“It’s nothing fancy,” Jim Keyes says about the horse facility at the Utah State University Blanding campus.
A small dirt arena. A dozen head of horses. A few acres of pasture. But it’s a start.
Keyes launched the horse management program in 2017 after dreaming about establishing one “right in the middle of cattle country” for years, he says. “We started with absolutely nothing. Now we have an arena and training pens. This is a program to teach kids the practical use of horses. And in order to that, we have got to start from the ground up.”
Keyes is no stranger to hard work.
“My dad was a working cowboy,” he recalls. “To become efficient at something you’ve got to do it a lot, but you’ve also got to think about it all the time. I didn’t want to do sports, I wanted to do this.”
He earned a degree in animal science and a master’s from USU and then spent decades working on large-scale cattle ranches before settling down as an USU Extension agent in San Juan County. People who do well in this field have confidence and a willingness to continue learning, he says. “Even if you know horses, you can always learn more. … I don’t have enough time left to learn all I want to know about horses.”
Blanding’s horse management program teaches students the basics, from roping and riding to grooming and handling cattle in a low-stress environment so that graduates can be useful on a ranch from day one. Keyes has visions for expanding the operation.
Shaila Ben does, too. The senior environmental studies major “is kind of my head person,” Keyes says. Ben manages the facility when he isn’t there and has been involved with the program since the beginning. She claims Rock Point, Arizona as home. When Ben started, she heard of the horse management program and wondered, “Who is going to take care of the horses?” she smiles. “I hoped it would be me.”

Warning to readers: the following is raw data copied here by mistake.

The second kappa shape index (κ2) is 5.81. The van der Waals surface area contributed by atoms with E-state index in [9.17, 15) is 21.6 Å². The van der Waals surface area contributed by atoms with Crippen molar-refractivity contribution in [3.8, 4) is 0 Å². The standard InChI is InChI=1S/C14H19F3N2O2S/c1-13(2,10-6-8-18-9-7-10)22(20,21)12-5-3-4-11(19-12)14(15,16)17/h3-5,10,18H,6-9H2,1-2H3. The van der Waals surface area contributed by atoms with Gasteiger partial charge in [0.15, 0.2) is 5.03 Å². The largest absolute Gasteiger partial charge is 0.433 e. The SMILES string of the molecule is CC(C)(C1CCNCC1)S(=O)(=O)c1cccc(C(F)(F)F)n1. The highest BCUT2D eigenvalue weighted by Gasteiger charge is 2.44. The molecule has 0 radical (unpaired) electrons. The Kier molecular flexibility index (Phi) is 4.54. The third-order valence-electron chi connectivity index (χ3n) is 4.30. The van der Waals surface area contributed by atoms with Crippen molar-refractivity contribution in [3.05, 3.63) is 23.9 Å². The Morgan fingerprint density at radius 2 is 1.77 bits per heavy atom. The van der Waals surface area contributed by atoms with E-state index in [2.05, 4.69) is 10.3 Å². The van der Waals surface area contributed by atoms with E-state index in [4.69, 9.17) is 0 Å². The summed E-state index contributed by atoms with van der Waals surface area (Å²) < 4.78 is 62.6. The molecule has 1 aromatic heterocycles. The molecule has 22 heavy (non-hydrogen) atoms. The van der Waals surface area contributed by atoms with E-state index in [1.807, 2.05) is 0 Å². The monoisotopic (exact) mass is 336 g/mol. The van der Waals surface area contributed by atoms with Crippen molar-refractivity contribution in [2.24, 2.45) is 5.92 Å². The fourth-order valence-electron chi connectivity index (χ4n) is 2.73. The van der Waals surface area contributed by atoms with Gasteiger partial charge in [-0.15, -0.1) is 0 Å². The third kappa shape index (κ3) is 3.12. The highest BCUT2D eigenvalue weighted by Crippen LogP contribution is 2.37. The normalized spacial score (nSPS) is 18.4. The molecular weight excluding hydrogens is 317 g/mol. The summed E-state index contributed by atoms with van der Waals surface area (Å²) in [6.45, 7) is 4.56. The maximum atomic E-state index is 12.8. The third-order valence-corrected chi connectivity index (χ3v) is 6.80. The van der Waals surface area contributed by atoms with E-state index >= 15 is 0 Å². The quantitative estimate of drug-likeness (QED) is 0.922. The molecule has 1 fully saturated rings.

Ben grew up in a family of experienced horsemen who told her that you can talk to a horse and he will talk to you and heal you. She believes they are on to something.
“Moving away from home, it was scary,” Ben says. She took refuge visiting the horses on campus, helping Keyes to feed and brush them. On difficult days she would put her arms around their sturdy necks and “breathe in and out,” she says. They helped her and she helped them.
“I know their personalities and I can just tell when they are not themselves, when they are hurting,” she says.
Ben has big hopes for the burgeoning horse management program.
“In 10 years, I envision a great arena,” she says. “I envision a rodeo team.” Perhaps a colt breeding operation, she muses. “If I could do it for the rest of my life, I would.”
And with Keyes’ training, perhaps she will.